TITLE OF MANUSCRIPT: Kiya: Hope of the Pharaoh
GENRE: YA Historical Romance Fiction
WORD COUNT: 90,000
I couldn't let them take my sisters, not to that place, not to be a wife of the Pharaoh. So when the crazed Pharaoh Akhenaten, desperate for an heir, sent men to take a woman from among the Hebrews, I stepped in to preserve them from the cruel and perverted life of the palace.
I was given the Egyptian name Kiya after being degraded and humiliated by the Great Queen Nefertiti, and I found myself instantly thrust into the intrigues of the royal family as Pharaoh announces he was given a dream from his god, the Aten, that I will bear him his heir. But I'm afraid of my husband, he's deformed and emotionally unstable.
I find myself allies with the powerful and calculating Commander Horemheb who teaches me about palace life and spends day in and day out tutoring me. He drives me to the highest ranks among the wives, while Nefertiti and her father scheme to destroy me.
I struggle within the monotheistic city of Aten, while I yearn to live according to my own Hebrew customs, and with my feelings for the gentle Hebrew guard Malachi. But the more I am pushed upward by Horemheb, the more danger I finds myself in. I know I am Nefertiti's biggest threat, and when I find myself with child, Nefertiti's true cruelty and powers of manipulation are channeled against me. But the deadly game must be played carefully, and losses are sustained on both sides of the silent battle of wills and struggle for who will one day inherit the crown.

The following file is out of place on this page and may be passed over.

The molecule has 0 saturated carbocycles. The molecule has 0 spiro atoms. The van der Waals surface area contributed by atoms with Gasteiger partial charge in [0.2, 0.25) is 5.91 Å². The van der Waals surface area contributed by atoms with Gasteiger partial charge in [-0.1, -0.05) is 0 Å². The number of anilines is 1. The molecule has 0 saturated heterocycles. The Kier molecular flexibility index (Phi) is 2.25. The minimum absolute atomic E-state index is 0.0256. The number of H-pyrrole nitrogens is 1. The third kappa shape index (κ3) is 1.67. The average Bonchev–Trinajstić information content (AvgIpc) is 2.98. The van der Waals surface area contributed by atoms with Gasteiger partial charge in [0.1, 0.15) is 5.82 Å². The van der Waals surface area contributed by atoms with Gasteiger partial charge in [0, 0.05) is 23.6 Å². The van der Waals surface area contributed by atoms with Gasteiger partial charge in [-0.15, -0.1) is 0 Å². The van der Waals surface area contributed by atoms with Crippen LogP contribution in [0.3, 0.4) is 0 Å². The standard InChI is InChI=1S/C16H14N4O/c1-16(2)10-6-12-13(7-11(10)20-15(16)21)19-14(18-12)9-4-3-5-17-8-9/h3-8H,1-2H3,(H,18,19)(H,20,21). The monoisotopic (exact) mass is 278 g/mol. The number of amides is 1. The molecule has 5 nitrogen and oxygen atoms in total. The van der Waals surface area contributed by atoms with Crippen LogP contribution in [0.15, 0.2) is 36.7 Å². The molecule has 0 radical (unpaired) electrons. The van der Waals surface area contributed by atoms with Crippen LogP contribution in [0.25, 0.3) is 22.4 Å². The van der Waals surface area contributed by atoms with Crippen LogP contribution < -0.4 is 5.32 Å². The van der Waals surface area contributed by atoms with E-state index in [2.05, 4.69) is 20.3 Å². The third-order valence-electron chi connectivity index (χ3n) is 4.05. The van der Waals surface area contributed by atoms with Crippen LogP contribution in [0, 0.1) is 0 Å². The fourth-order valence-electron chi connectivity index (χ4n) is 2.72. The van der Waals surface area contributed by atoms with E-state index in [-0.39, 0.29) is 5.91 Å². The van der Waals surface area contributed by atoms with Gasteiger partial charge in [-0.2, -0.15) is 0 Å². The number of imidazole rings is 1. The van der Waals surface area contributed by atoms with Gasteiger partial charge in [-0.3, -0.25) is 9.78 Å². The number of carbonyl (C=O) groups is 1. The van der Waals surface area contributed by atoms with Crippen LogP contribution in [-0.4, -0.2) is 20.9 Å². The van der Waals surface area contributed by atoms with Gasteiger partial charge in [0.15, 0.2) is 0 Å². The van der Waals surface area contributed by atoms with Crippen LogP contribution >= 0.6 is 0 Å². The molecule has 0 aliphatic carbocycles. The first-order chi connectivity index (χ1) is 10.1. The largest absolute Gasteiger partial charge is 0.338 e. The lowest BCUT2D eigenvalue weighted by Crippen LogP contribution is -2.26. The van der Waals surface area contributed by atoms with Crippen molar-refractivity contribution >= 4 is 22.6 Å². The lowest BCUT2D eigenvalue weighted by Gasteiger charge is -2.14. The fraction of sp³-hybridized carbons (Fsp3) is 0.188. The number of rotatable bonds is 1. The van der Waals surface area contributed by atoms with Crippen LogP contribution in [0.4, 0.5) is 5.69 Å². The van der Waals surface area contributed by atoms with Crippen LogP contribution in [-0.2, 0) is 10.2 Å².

Based on actual people of the late eighteenth Egyptian Dynasty, KIYA: HOPE OF THE PHARAOH is a YA historical novel running at 90,000 words. It is the first of three books based on Naomi's life.
I am a first time author with a passion for writing, and have been writing stories for my own enjoyment since I was a tween. I am currently studying English at college, have self published one book, and have a blog where you can see my work.
Thank you for considering my work.
150 words -
I sprinted through the dusty, narrow streets. I could hear my two younger sisters hot on my trail, their footsteps sliding in the dirt as they took the corners, their hands occasionally slapping the mud brick walls for balance. I took a sharp turn and headed for the abandoned temple district.
I rounded a corner and came face to face with the grand gates to the Temple of Bast where I paused. It had been only a few years since we Hebrews had not been allowed into that part of Thebes. We were considered a lower race to the Egyptians, near slaves in status, and blasphemous for our belief in the one god, Elohim. But then, Amenhotep IV rose to power. It seemed like a normal succession at first, until suddenly he began worshiping the sun disk god, Aten, exclusively.
The Egyptians abandoned Thebes for his new city, and we were left behind.